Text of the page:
How to Return to Work After a Long Leave
Returning from a long leave could often be overwhelming, both to the employee and the manager. While the employee is anxious about getting back to work, getting up to speed, and readjusting to working life, it is the manager’s responsibility to ensure that the transition is smooth and productive for both the employee and the team.
(Photo Credit: Kevin Dooley/Flickr)
In a previous post, we discussed what you need to do before proceeding on a long leave. In this post, we discuss how the employee and the manager can partner to ensure a smooth or at least a much less bumpy road back to business during and after the leave.
During the Leave:
|Keep your team updated: Let your team know why you’re taking the leave, whether it’s for the birth of a child, taking care of family, time off for travel, or any other reason. Stay connected to your colleagues and let them know about your status if you are comfortable sharing.||Stay in touch: Connect with the employee by sending a bouquet or a signed team card for major life events in the employee’s life, to show a personal connection and empathy.
The manager can share team updates, org announcements that are important, at the frequency discussed before the leave.
|Give sufficient notice of your plans of return: Plans change; that’s the reality of life. If your intended date of return is no longer the same, share this information as much in advance as possible. If you are unable to return, offer to share referrals for your position if you have any.
If you need special accommodation or a change in role/schedule, giving advance notice will help your manager plan for suitable options for you.
|Plan ahead for the return/back-fill: If your employee doesn’t want to return to the same role and she has given you sufficient notice on her return make a transition plan, explore roles that could be mutually beneficial for the organization and the employee.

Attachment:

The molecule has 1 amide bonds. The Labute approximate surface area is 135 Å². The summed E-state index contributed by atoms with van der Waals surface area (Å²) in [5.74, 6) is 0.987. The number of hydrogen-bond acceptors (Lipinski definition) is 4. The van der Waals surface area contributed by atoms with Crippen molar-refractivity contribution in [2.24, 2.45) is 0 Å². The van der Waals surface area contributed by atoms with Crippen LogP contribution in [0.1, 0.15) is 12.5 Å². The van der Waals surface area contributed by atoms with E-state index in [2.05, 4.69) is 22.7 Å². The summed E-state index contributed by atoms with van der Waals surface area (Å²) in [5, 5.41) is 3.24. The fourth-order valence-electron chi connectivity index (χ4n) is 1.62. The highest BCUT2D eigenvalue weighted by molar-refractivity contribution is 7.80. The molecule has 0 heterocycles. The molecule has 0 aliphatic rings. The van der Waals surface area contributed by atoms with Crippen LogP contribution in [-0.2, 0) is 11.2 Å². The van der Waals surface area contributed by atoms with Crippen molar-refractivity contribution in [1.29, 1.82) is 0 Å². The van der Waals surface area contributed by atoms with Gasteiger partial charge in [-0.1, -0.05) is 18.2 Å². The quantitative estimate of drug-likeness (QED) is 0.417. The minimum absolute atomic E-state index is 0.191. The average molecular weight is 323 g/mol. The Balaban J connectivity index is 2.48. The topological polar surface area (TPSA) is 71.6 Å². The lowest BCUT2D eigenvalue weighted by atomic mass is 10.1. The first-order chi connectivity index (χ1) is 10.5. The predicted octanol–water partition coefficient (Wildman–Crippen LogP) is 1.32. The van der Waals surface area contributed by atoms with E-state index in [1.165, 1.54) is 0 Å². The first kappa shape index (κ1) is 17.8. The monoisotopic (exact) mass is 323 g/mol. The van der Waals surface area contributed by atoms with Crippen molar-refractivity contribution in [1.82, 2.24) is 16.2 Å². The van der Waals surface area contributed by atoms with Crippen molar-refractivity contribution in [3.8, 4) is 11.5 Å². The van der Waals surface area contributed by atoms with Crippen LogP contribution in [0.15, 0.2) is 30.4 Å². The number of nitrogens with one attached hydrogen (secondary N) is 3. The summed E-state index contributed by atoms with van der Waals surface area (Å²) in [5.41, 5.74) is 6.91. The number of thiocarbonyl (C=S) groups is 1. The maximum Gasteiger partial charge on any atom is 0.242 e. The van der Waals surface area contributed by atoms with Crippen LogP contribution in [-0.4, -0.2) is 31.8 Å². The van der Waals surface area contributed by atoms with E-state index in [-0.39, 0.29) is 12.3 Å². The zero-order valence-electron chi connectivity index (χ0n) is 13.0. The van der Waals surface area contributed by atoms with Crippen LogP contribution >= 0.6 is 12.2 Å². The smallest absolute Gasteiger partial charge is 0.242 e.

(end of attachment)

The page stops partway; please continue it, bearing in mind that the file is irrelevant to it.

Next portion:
If the employee doesn’t plan on returning, you have the time to reassign roles or turn your temporary arrangement into a full-time situation.
|Be true to your terms of return: Whatever your work arrangement, whether it’s part-time or full-time, be true to your work, and deliver according to expectations. Hopefully, because of the support provided by your manager, you will be able to adjust and ramp up faster in your role. .||Give them enough time to ramp up: Although he may have been in the role for a while, a long break could mean that he will need time to get himself up to speed — even if he’s been in touch with work throughout his leave. It could take some time to return to full productivity.|
|Be patient with yourself: Sometimes, things may just seem different or difficult to cope with. Finding a balance may seem very challenging at the beginning, but before you make your decision and compromise on any of your priorities, be patient with yourself to truly assess your situation and explore your options.||Be understanding: Having a baby or returning from a prolonged illness could make returning to work a very emotional decision. Be as supportive and understanding as is feasible.|
Have you taken a long leave or are considering one? What was your experience? We want to hear from you! Leave a comment or join the discussion on Twitter.